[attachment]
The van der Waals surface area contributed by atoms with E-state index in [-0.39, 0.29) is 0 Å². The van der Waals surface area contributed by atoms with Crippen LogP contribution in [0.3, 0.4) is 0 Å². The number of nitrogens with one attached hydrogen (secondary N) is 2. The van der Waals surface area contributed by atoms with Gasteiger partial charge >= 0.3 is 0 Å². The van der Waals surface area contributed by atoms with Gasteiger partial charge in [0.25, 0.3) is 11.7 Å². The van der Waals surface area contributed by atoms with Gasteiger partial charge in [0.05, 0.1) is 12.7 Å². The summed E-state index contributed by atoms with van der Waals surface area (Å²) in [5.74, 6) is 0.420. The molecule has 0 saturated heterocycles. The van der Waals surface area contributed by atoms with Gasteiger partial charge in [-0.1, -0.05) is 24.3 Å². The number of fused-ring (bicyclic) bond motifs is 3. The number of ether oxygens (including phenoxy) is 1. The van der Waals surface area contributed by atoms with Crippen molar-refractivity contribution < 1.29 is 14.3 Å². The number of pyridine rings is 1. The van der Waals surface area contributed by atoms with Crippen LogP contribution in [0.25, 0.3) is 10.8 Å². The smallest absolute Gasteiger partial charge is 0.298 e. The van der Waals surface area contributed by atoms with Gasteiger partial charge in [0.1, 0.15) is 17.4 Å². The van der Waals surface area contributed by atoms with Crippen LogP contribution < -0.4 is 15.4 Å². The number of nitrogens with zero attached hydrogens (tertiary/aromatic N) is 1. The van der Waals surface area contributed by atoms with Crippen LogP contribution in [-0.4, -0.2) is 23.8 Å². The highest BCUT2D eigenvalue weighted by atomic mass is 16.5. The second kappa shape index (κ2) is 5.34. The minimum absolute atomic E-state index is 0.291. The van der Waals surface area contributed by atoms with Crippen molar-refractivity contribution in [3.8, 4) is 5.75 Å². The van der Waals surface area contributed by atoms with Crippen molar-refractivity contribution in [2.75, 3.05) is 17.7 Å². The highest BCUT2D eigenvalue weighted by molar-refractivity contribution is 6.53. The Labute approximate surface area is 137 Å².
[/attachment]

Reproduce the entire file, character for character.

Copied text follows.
The van der Waals surface area contributed by atoms with E-state index in [-0.39, 0.29) is 0 Å². The van der Waals surface area contributed by atoms with Crippen LogP contribution in [0.3, 0.4) is 0 Å². The number of nitrogens with one attached hydrogen (secondary N) is 2. The van der Waals surface area contributed by atoms with Gasteiger partial charge >= 0.3 is 0 Å². The van der Waals surface area contributed by atoms with Gasteiger partial charge in [0.25, 0.3) is 11.7 Å². The van der Waals surface area contributed by atoms with Gasteiger partial charge in [0.05, 0.1) is 12.7 Å². The summed E-state index contributed by atoms with van der Waals surface area (Å²) in [5.74, 6) is 0.420. The molecule has 0 saturated heterocycles. The van der Waals surface area contributed by atoms with Gasteiger partial charge in [-0.1, -0.05) is 24.3 Å². The number of fused-ring (bicyclic) bond motifs is 3. The number of ether oxygens (including phenoxy) is 1. The van der Waals surface area contributed by atoms with Crippen molar-refractivity contribution < 1.29 is 14.3 Å². The number of pyridine rings is 1. The van der Waals surface area contributed by atoms with Crippen LogP contribution in [0.25, 0.3) is 10.8 Å². The smallest absolute Gasteiger partial charge is 0.298 e. The van der Waals surface area contributed by atoms with Gasteiger partial charge in [0.1, 0.15) is 17.4 Å². The van der Waals surface area contributed by atoms with Crippen LogP contribution < -0.4 is 15.4 Å². The number of nitrogens with zero attached hydrogens (tertiary/aromatic N) is 1. The van der Waals surface area contributed by atoms with Crippen LogP contribution in [-0.4, -0.2) is 23.8 Å². The highest BCUT2D eigenvalue weighted by atomic mass is 16.5. The second kappa shape index (κ2) is 5.34. The minimum absolute atomic E-state index is 0.291. The van der Waals surface area contributed by atoms with Crippen molar-refractivity contribution in [3.8, 4) is 5.75 Å². The van der Waals surface area contributed by atoms with Crippen molar-refractivity contribution in [2.75, 3.05) is 17.7 Å². The highest BCUT2D eigenvalue weighted by molar-refractivity contribution is 6.53. The Labute approximate surface area is 137 Å².